By MAGGIE MENDERSKI
Herald-Whig Staff Writer
Local septic systems are causing a mess, but it's more about paperwork and protocols than sewage.
Starting Feb. 10, the Environmental Protection Agency will require a general permit to install any discharging system emptying into any waters of the United States. The permit sets discharge limits and requires periodic inspection, monitoring and reporting. The new regulations do not impact homeowners using sewer lines.
Joe Dreyer, who owns Dreyer Construction in Quincy, said the new regulation could impact a home that discharges into a dry creek bed in a backyard miles away from those larger bodies of water. He said the loose definition eventually will cause problems for any filter that will be built or replaced.
"What's happened is that they're trying to do away with surface discharge, because (the EPA is) saying it's polluting our waters," Dreyer said. "What the EPA tries to say is if we get a six-inch rain, it's going to reach waters of the United States, but it's going to be so diluted that it doesn't really matter."
Dreyer anticipates the permit itself won't cost the homeowner much, but the soil inspections and chemical testing necessary to obtain it could add up to hundreds of dollars. The alternative is to buy a non-discharging system, which Dreyer said costs 25 percent to 30 percent more than the discharging sand filter systems typically used in Adams County.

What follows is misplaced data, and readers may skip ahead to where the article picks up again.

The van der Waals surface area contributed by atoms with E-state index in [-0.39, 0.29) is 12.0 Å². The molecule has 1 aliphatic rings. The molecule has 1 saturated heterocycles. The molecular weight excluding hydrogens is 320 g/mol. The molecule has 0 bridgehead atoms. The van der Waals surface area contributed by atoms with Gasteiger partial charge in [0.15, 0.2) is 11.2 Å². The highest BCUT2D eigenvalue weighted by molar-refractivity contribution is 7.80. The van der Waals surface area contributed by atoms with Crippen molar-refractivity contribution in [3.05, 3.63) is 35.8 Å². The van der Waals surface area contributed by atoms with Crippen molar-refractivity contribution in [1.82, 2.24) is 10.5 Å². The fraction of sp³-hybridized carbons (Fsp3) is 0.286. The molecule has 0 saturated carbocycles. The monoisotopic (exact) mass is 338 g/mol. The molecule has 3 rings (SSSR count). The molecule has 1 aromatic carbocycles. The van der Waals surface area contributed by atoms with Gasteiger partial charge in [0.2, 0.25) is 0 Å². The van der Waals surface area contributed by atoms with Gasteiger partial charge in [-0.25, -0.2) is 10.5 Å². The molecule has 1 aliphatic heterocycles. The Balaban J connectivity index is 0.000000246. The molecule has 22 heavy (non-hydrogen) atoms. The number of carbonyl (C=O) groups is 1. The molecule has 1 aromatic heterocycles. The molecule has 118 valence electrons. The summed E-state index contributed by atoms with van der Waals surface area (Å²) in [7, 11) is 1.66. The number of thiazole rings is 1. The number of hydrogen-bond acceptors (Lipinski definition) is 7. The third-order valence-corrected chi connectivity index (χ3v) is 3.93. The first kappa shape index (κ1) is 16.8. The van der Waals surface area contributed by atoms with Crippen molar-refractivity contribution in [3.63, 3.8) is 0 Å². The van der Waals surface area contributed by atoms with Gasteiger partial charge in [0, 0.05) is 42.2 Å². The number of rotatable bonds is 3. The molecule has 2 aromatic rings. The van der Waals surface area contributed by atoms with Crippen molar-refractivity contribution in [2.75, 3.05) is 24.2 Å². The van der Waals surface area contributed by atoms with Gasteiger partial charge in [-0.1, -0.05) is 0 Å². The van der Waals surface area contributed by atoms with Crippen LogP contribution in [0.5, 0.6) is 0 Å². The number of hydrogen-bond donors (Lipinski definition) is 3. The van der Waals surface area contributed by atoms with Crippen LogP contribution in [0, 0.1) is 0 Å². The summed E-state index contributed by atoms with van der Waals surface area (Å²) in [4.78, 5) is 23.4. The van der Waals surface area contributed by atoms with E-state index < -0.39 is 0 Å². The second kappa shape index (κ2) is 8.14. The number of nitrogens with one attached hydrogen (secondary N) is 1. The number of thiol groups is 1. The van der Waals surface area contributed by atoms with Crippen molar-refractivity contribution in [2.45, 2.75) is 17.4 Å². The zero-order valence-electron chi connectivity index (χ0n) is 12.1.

The EPA's stance is a surface discharge system poses a threat to human health and the environment. The agency noted that drinking sewage-contaminated water has been cited as the principal cause for most waterborne illness outbreaks, and case studies have documented human illness due to exposure to pathogens found in sewage.
The new regulations state a homeowner must first determine if a zero discharging system is feasible. The Illinois Department of Health reports that 72,815 private surface discharging systems were installed between 1996 and 2011. That figure is 42.4 percent of the total number of private sewage disposal systems in Illinois.
Tony Dede, chief environmental sanitarian for the Adams County Health Department, said only larger facilities that discharged more than 1,500 gallons per day, such as commercial buildings or apartment buildings with multiple units, needed a permit before the regulations were enacted.
Dede said Adams County homeowners typically use sand filters where conventional septic tank or absorption field systems have failed. These systems work well in sites with high groundwater or poor soils. Under the new regulations, these practices are not being eliminated but highly regulated. Deed said qualifying for this permit under EPA standards would be difficult.
The new regulation initially only impacts developers and people building new homes.
Dede advised that homeowners have soil tested and consider where the discharging system is going before deciding where to place the structure.
"If anybody is building a house, I recommend they call us first before scooping up a single shovel of dirt," Dede said.
Discharging systems installed before Feb. 9 will not require a permit, but once those systems fail, Dede said a homeowner may have to buy a non-discharging system if they do not qualify for a permit. He recommends having the septic system pumped once it is three years old, then determining a schedule for future maintenance.
"If you already have a home that's on a septic system, protect it at all cost," Dede said. "Do every bit of maintenance that you can to keep the system in the best shape possible."